|Iris Browser||Torch Mobile Inc.||?||WebKit||proprietary||Acquired by Research in Motion - No longer supports Windows Mobile or Linux|
|Myriad Browser (Previously Openwave Mobile Browser)||Myriad Group||No||Fugu (Next version to use WebKit)||proprietary||Acquired from Openwave in 2008|
|NetFront||ACCESS Co., Ltd.||No||NetFront||proprietary||-|
|Nokia Series 40 Browser||Nokia||No||WebKit||proprietary||-|
|Obigo Browser||Obigo AB||No||-||proprietary||100% owned by Teleca AB|
|Opera Mobile||Opera Software||No||Presto||proprietary||Capable of reading HTML and reformat for small screens, installed on many phones|
|PlayStation Portable web browser||Sony||No||NetFront||proprietary|
|Safari||Apple Inc||No||WebKit||proprietary||on iPhone and iPod Touch|
|Skyfire Mobile Browser||Skyfire||No||Gecko||proprietary||Renders Flash 10, Ajax and Silverlight content. Currently supports Windows Mobile 5/6.x,Symbian S60 3rd & 5th Edition platforms (Touch/Non-Touch).|
|NetSailor Browser||Fantalog Interactive||No||proprietary||Convergence Web Browser for the expression of Multi-media in Korea|
|uZard Web||Logicplant Co., Ltd.||No||MoRDAC (Mobile oriented Remote Display and Control)||proprietary||on Samsung, LG Electronics and other smartphones and cellular phones in Korea|
|Vision Mobile Browser||Novarra||?||proprietary||?||-|
|Web Browser for S60||Nokia||?||WebKit||?||-|
|Browser||Creator||FOSS||Current layout engine||Software license||Notes|
- BOLT browser beta from Bitstream Inc., WebKit based client/server browser for J2ME phones of all types including BlackBerry smartphones; renders full web pages
- Deepfish Beta from Microsoft, proxy-rendering browser (retired).
- Firefox for mobile by Mozilla Foundation.
- JOCA by InteracT!V, another proxy-rendering free software.
- Links2 on the Playstation Portable (requires custom firmware)
- Minimo by Mozilla Foundation (based on Gecko).
- Vision Mobile Browser (web browser) by Novarra
- Opera Mini by Opera Software - supports most features of stand-alone Opera, but can run on less capable phones by offloading memory-intensive rendering to proxy server (based on Opera Mobile running on a server).
- Opera Mobile by Opera Software - supports all modern web standards supported by desktop browsers, including XHTML, CSS2 and Ajax. Has advanced Small Screen Rendering that adapts regular pages to small screen (proprietary).
- Pixo by Sun Microsystems (Pixo acquired by Sun July 2003)
- Skyfire Skyfire just announced 1.0. Supports Flash and Ajax and allows a fully functional PC web-like experience.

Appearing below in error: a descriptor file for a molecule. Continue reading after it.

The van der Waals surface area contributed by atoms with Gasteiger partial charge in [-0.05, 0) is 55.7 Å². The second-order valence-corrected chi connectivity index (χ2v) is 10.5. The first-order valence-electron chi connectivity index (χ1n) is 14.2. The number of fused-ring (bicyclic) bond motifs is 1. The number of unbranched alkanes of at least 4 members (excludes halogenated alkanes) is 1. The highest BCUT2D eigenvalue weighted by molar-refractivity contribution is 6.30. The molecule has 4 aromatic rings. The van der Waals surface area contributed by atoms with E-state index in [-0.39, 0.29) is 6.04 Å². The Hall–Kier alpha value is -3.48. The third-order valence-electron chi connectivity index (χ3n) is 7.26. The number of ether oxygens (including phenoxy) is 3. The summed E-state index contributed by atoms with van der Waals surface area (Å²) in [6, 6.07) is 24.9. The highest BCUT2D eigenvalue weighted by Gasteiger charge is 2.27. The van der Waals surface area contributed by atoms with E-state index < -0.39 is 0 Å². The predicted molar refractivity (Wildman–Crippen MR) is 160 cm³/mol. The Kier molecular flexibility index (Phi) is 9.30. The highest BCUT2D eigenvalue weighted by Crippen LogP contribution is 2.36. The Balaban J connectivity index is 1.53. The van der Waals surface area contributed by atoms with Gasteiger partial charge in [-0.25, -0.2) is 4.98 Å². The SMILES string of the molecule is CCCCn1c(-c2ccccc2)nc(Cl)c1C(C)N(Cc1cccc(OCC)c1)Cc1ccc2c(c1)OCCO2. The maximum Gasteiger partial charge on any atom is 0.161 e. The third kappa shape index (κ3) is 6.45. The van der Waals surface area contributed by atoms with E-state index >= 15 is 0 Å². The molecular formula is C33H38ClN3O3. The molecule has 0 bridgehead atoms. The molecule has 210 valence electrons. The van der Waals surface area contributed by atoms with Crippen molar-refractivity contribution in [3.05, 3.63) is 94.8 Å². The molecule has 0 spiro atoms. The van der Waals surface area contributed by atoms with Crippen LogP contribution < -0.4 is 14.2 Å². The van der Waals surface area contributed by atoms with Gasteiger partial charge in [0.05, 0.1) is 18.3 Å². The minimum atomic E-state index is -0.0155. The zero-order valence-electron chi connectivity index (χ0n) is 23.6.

- Teashark - a free Java-based browser with a desktop-like layout
- ThunderHawk by Bitstream Inc. (Marlborough, MA)
- UCWEB by UCWEB Technology
- WinWAP by Winwap Technologies
Mobile HTML transcoders
Mobile transcoders reformat and compress web content for mobile devices and must be used in conjunction with built-in or user-installed microbrowsers. The following are several leading mobile transcoding services.
- Novarra Vision Mobile Server
- Skweezer - used by Orange, Etisalat, JumpTap, Medio, Miva, and others
- Opera Mini
- ↑ http://www.pcmag.com/encyclopedia_term/0,2542,t=wireless+portal&i=54781,00.asp
- ↑ [http://www.pencomputing.com/archive/PCM_11/nethopper.html "NetHopper 2.0 First true web browser for Newton"]. PenComputing Magazine. 2006. http://www.pencomputing.com/archive/PCM_11/nethopper.html. Retrieved October 13 2009.
- ↑ "About Openwave". Openwave. 2009. http://www.openwave.com/us/about_openwave/. Retrieved February 26 2009.
- ↑ "The Weather Underground brings weather service to mobile phone user". The Weather Underground. 1997. http://www.wunderground.com/about/pr/news.asp?date=19970513. Retrieved February 26 2009.
- ↑ "Myriad Browser V9 Datasheet". Myriad Group. 2009. http://www.myriadgroup.com/assets/Datasheets/Myr_browser_mobBrows.pdf. Retrieved February 26 2009.
- ↑ http://www.forum.nokia.com/Technology_Topics/Device_Platforms/Series_40/
- W3C Mobile Web Initiative — “The Mobile Web Initiative's goal is to make browsing the Web from mobile devices a reality”, explains Tim Berners-Lee, W3C Director and inventor of the Web.
- Compact HTML for Small Information Appliances — W3C NOTE 9 February 1998
- Open Mobile Alliance
- Blackberry Browser Developer site